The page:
Richard Pierce

Sport, Writing

An Accidental Century

All night he’s fought the urge to call her, to hear her voice, to go to her, to lose himself in her arms. Now, out in the middle, on the bleached grass under the heatwave sun, he struggles to know where the ball is, where in its curve it is as it hurtles towards him, and flails at the unseen, and connects, time and again, drenched in sweat, the salt stinging his already aching eyes. He doesn’t understand why he’s still standing here, how he can’t have been out yet. The sweat runs down his back, past the waistband of his trousers, and down his legs. He throws his bat at yet another invisible opponent, hears the clean sound of the bat hitting the ball, senses it race out to the edge of the field and onto the tarmac, hears the dull sound of it hitting the metal of unwisely parked cars. His batting partner leans on his bat, tells him to calm down. He’s trying to get out now. Too tired, the wood in his hand so heavy. All he wants to do is sleep next to her and forget about everything else, to lie in the shade and look up into the blue sky and be happy. Another swish connects and sends the ball up into the air, too far and too high for anyone to reach. He gives up trying to make sense of what’s happening. Another pause. He’s shocked to see she’s here, clenches his teeth, wipes his face. He misses the next ball and it hits him on his arm. He doesn’t feel anything, doesn’t rub it, stands stock still as the red mist descends. The next ball flies from his bat into the next field, lost amidst the golden corn. Stuff you all. He sees only her, on a white chair by the plain brick building they keep the equipment in. They’re all screaming now, clapping and hollering. His batting partner tells him it’s his century, but he can’t believe he’s been out here long enough. He waves his bat at her, his only focus. The other team stare at him, the bedraggled man who doesn’t understand what he’s doing. He shrugs. And now he plays almost with his eyes closed, and still he keeps hitting the ball, again and again, without trying. And then it’s over, and the sun is still high in the sky. He walks off, holding his bat high, a smile broadening across his face, passes from sunshine into shade, the heat in him exploding out, his eyes fixed only on her eyes, losing himself in the universes behind her pupils, walks until he collapses into the chair next to her. Her hand is cool on his thigh. ‘One-off fluke,’ he says. ‘It won’t happen again.’ He gets up, his legs now shaking, reluctant to leave her touch behind. ‘A good point to retire, don’t you think?’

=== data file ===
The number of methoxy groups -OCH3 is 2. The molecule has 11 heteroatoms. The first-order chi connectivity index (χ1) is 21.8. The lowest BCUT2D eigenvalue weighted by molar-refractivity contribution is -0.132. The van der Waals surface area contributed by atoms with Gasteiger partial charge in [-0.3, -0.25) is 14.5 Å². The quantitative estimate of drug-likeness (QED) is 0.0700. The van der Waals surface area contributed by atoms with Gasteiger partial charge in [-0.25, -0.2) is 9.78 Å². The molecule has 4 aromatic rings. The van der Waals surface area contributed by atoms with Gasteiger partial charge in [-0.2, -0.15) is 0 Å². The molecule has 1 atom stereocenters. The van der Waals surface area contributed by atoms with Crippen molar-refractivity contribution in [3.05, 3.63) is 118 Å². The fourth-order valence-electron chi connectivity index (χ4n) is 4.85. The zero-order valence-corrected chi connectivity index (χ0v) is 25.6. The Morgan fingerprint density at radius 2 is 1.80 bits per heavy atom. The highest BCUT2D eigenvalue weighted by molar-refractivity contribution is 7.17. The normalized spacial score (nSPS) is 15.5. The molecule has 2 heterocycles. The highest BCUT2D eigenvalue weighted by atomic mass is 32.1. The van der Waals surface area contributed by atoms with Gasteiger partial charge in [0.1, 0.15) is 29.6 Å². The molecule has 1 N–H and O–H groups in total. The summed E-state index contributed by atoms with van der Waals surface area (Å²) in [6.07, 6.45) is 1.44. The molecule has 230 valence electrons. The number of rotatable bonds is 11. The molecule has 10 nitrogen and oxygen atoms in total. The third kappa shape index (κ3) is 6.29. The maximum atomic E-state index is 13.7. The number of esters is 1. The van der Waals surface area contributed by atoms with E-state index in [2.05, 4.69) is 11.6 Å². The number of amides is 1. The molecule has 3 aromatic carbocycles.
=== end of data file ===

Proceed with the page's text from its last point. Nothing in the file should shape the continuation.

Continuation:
This was my entry for the WISDEN writing competition 2019. I didn’t win, so it didn’t get printed in the 2020 WISDEN, but at least I got my name into it on page 62. An immortality of a kind. It’s actually an edited passage from an as yet unpublished novel, THIRTY DAYS IN SUMMER, which I finished in July 2019.

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